Saddam's Horrors Surface
Agence France Presse
NEW YORK/BAGHDAD, 23 April 2003 — Uday, Saddam Hussein's feared elder son and president of the Iraq National Olympic Committee, tortured footballers who played below par, Time magazine reports in its latest issue.
Players had their feet scalded and toenails ripped off for failing to win and allegations of torture were investigated by the international football federation FIFA.
However Time says the investigations failed because no player would dare admit to suffering such abuse for fear of even worse.
Time however says it has found what may be the first tangible evidence pointing to torture in Uday's own backyard, the administrative compound of the Iraqi National Olympic Committee in central Baghdad.
Hidden in a pile of dead leaves, 20 meters from the building housing the Iraqi Football Association, was an iron maiden. Big enough to house a grown man, the sarcophagus-shaped device is a large, metal closet with long spikes on the inside door that closes to impale its victim.
The one found in Baghdad was clearly worn from use, its nails having lost some of their sharpness. It lay on its side within view of Uday's first-floor offices in the soccer association.
The torture device was brought to Time's attention by a group of looters who had been stripping the compound of anything of value. They had left behind the iron maiden, believing it to be worthless.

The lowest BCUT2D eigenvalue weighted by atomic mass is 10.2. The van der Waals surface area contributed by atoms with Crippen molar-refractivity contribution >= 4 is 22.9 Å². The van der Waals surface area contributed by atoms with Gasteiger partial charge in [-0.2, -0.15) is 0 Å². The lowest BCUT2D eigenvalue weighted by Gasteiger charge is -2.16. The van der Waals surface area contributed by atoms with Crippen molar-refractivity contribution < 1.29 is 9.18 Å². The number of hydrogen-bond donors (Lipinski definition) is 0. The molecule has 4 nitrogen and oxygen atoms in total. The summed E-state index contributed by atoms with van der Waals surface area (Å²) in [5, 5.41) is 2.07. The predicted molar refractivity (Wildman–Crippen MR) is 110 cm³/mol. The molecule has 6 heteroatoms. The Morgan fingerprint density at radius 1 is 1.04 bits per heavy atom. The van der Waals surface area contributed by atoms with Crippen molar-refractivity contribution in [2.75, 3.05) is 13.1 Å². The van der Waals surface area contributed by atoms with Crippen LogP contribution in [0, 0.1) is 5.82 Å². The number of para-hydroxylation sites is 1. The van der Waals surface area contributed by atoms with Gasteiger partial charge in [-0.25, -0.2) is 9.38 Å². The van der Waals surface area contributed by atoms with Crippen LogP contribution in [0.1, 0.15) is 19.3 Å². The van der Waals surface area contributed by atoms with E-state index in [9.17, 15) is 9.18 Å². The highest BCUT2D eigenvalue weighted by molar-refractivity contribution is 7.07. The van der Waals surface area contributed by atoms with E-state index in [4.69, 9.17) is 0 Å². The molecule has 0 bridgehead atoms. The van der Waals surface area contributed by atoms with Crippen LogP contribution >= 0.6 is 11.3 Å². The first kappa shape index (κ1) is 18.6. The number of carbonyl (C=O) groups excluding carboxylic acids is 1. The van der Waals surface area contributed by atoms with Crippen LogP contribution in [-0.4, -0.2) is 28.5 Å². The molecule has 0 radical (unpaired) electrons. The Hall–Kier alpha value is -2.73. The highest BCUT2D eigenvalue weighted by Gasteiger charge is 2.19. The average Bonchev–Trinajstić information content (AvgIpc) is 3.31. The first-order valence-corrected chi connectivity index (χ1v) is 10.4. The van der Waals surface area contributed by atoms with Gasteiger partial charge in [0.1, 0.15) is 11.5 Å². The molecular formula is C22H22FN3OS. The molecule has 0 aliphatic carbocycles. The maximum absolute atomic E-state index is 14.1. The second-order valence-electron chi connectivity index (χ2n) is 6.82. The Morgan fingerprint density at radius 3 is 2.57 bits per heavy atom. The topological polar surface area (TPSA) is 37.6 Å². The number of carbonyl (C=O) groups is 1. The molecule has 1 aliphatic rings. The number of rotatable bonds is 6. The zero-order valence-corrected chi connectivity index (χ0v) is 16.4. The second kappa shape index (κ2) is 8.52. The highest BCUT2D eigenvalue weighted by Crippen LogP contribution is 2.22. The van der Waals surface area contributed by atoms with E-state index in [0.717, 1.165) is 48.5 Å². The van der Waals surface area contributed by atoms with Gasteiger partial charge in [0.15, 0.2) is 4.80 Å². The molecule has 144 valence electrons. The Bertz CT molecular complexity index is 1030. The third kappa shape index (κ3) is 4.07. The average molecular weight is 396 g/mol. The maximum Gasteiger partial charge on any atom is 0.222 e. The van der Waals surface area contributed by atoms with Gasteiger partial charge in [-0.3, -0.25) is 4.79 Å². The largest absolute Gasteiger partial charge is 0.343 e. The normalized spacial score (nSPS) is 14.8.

US troops found scores of pages on torture printed from websites when they inspected Uday's wrecked sports center inside the presidential compound. Uday is the Ace of Hearts, No. 3 on the US military's "most wanted" deck of cards.
A new Iraqi human rights group said in Baghdad that tens of thousands of highly classified documents recording executions, arrests and interrogations under Saddam's regime have been recovered.
"We have so many files and there are more coming in every day," the founder of the Committee to Free Prisoners, Ibrahim Al-Edrisy, told AFP from the group's base at the luxury residence of a former intelligence officer. Edrisy said committee members and other "volunteers" began recovering the files from buildings and residences that belonged to the feared security branches of Saddam's regime as soon as news broke that the Iraqi dictator had lost power.
He said many documents were burned and destroyed by officials who were loyal to Saddam or who feared they could leave behind incriminating evidence. "But many have also been saved. We will use this to help all the people who have suffered," Edrisy said.
Inside one room of the building were more than 150 cabinets full of files, most of which were marked "highly classified" in red. The wall of another room was piled high with more files.
One file read by an AFP reporter contained the 1983 execution orders for 65 people accused of being associated to the Al-Dawa party, a Shiite group with close links to Iran that Saddam relentlessly tried to eradicate. A military court that oversaw treason and security hearings, Ath-Thawra, issued the two bulk execution orders on April 27 and July 8 in 1983 for all the accused to be hanged.
Aged between 21 and 35, the group covered a wide spectrum of society, with their professions ranging from unemployed people to schoolteachers, students, soldiers, a shoemaker and an engineer. Another file marked "highly confidential" recorded the 1989 execution of Abed Ali Jabboh, whose crime was to try to flee the Iraqi Army. His file listed the method of execution as "shooting".